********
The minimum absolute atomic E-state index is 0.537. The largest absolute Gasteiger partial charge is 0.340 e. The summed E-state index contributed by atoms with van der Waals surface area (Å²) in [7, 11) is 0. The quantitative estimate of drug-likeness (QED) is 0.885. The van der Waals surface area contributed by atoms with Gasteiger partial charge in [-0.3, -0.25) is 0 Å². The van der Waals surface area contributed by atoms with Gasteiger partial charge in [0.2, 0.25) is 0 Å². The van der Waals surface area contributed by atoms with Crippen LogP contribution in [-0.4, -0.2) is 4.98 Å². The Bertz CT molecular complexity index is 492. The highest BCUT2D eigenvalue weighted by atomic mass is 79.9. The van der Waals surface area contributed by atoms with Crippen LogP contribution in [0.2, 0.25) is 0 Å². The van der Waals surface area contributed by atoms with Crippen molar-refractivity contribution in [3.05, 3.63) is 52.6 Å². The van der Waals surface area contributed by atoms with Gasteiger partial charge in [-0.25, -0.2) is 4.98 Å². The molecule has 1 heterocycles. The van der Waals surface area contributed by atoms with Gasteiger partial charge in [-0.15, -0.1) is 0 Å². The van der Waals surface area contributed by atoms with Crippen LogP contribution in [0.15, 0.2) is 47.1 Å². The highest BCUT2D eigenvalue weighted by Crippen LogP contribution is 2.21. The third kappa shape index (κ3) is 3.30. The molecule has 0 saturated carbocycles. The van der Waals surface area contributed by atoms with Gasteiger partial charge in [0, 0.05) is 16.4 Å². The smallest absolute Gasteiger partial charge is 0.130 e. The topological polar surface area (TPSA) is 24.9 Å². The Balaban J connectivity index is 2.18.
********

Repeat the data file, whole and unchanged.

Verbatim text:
The minimum absolute atomic E-state index is 0.537. The largest absolute Gasteiger partial charge is 0.340 e. The summed E-state index contributed by atoms with van der Waals surface area (Å²) in [7, 11) is 0. The quantitative estimate of drug-likeness (QED) is 0.885. The van der Waals surface area contributed by atoms with Gasteiger partial charge in [-0.3, -0.25) is 0 Å². The van der Waals surface area contributed by atoms with Gasteiger partial charge in [0.2, 0.25) is 0 Å². The van der Waals surface area contributed by atoms with Crippen LogP contribution in [-0.4, -0.2) is 4.98 Å². The Bertz CT molecular complexity index is 492. The highest BCUT2D eigenvalue weighted by atomic mass is 79.9. The van der Waals surface area contributed by atoms with Crippen LogP contribution in [0.2, 0.25) is 0 Å². The van der Waals surface area contributed by atoms with Crippen molar-refractivity contribution in [3.05, 3.63) is 52.6 Å². The van der Waals surface area contributed by atoms with Gasteiger partial charge in [-0.25, -0.2) is 4.98 Å². The molecule has 1 heterocycles. The van der Waals surface area contributed by atoms with Gasteiger partial charge in [-0.15, -0.1) is 0 Å². The van der Waals surface area contributed by atoms with Crippen LogP contribution in [0.15, 0.2) is 47.1 Å². The highest BCUT2D eigenvalue weighted by Crippen LogP contribution is 2.21. The third kappa shape index (κ3) is 3.30. The molecule has 0 saturated carbocycles. The van der Waals surface area contributed by atoms with Gasteiger partial charge in [0, 0.05) is 16.4 Å². The smallest absolute Gasteiger partial charge is 0.130 e. The topological polar surface area (TPSA) is 24.9 Å². The Balaban J connectivity index is 2.18.